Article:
Letting in the light: Overcoming unproductive negative self-talk about writing

by Carol Grannick

Chiaroscuro (kiːˈɑːrə.ˈskʊroʊ, –ˈskjʊroʊ, Italian for light-dark) in art is characterized by strong contrasts between light and dark, usually bold contrasts affecting a whole composition. It is also a technical term used by artists and art historians for using contrasts of light to achieve a sense of volume in modeling three-dimensional objects such as the human body. (from Wikipedia)

A Caravaggio painting can take my breath away. A lunar eclipse, when the shadow cuts the light, entrances me.

Consider, though, the dark without the light, the shadow crossing the moon and staying. Many who think and write about the inner creative experience believe that the “shadow” part of the artist’s life is normal. That, specifically, in our writing lives, our anxieties, fears, doubts, need to be welcomed in order to deepen and enrich our characters, stories and plots.

I would agree. In part. Because all feelings, including the negative, “shadow” feelings, pass.

Unless they don’t. What about writers who struggle with the shadow that threatens to control them? What are the options for those writers who feel depleted and distracted by negativity, and for whom all-too-frequent negative thinking diminishes energy, productivity and creativity? What happens, then, to the resilience that is so essential for a writer’s perseverance?

At these times all the statements in the world about how important it is to “stay resilient” can feel like just another failure.

Because “just do it” doesn’t work if you don’t know how.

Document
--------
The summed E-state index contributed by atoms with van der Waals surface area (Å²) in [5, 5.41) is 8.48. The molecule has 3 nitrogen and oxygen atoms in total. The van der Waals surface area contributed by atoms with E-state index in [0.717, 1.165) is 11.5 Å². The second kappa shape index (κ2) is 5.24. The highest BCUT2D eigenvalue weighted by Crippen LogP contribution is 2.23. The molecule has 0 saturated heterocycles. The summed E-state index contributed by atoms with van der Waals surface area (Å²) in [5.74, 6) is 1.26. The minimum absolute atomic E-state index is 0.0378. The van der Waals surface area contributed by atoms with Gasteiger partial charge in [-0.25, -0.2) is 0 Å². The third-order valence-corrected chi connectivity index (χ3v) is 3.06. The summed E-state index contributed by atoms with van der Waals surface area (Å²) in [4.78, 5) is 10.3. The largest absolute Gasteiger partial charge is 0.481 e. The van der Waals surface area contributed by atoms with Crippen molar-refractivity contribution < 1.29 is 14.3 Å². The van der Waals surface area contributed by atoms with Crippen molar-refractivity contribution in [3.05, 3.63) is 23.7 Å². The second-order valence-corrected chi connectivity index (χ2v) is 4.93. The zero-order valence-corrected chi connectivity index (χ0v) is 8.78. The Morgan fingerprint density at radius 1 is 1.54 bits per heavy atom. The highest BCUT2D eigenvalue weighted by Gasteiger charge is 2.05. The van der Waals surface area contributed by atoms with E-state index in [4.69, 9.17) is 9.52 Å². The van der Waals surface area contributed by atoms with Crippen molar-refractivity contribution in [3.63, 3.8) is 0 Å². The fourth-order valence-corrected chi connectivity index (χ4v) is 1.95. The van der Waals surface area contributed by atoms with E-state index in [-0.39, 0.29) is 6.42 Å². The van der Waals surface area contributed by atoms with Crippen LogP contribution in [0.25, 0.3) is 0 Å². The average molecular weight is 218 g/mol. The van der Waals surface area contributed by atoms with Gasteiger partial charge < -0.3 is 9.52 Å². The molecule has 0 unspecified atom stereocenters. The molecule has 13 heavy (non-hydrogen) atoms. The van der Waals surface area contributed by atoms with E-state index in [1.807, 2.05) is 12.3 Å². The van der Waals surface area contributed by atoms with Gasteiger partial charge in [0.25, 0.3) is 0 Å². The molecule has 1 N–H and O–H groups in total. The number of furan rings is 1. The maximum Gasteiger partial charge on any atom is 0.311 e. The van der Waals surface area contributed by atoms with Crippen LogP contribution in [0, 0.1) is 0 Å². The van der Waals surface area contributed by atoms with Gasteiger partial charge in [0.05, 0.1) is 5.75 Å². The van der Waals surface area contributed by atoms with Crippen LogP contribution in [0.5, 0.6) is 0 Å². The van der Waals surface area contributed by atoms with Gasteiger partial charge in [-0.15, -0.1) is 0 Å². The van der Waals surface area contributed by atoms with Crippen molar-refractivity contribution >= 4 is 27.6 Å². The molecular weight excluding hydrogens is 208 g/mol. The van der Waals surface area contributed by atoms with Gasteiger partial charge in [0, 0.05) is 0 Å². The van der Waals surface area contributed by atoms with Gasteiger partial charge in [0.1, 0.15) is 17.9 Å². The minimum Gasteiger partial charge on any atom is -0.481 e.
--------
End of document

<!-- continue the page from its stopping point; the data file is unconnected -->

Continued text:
I believe without question that acceptance and welcoming of negative emotion is integral to the creative life, indeed to life itself. Negative emotions flow naturally from experiences like loss, hurt, disappointment. But unnecessary and prolonged negativity – self-doubt, fear, disappointment, jealousy based on irrational thought – diminishes the brain’s capacity to be open, creative, curious and productive.

The heart-heaviness that spews unproductive negative self-talk and even depression is not beneficial to our writing or the quality and meaning of our lives.

Learning how to reduce that negativity and seed more heartfelt positive emotions (not smiley-faced affirmations) into our writing lives increases energy and creativity, and builds and maintains the resilience essential to perseverence. Serious learned and practiced positivity gives greater meaning to our lives in general – and that’s not bad.

The writing life is not only for the naturally resilient, or for those who live the myth of the tortured but persistent artist. Substantial research in the field of Positive Psychology (POSITIVITY, Barbara Fredrickson, Ph.D., Crown Books 2009) provides a growing number of tools to diminish the excess negativity that, rather than enhancing our work, keeps us from it.

We should, by all means, welcome the darkness as natural and normal. But we should also remember how breathtaking, in contrast, is the light.

Carol Grannick is a writer and clinical social worker in private practice. She blogs at The Irrepressible Writer about learning and maintaining resilience for the writing life.

Photo credit: chris.bryant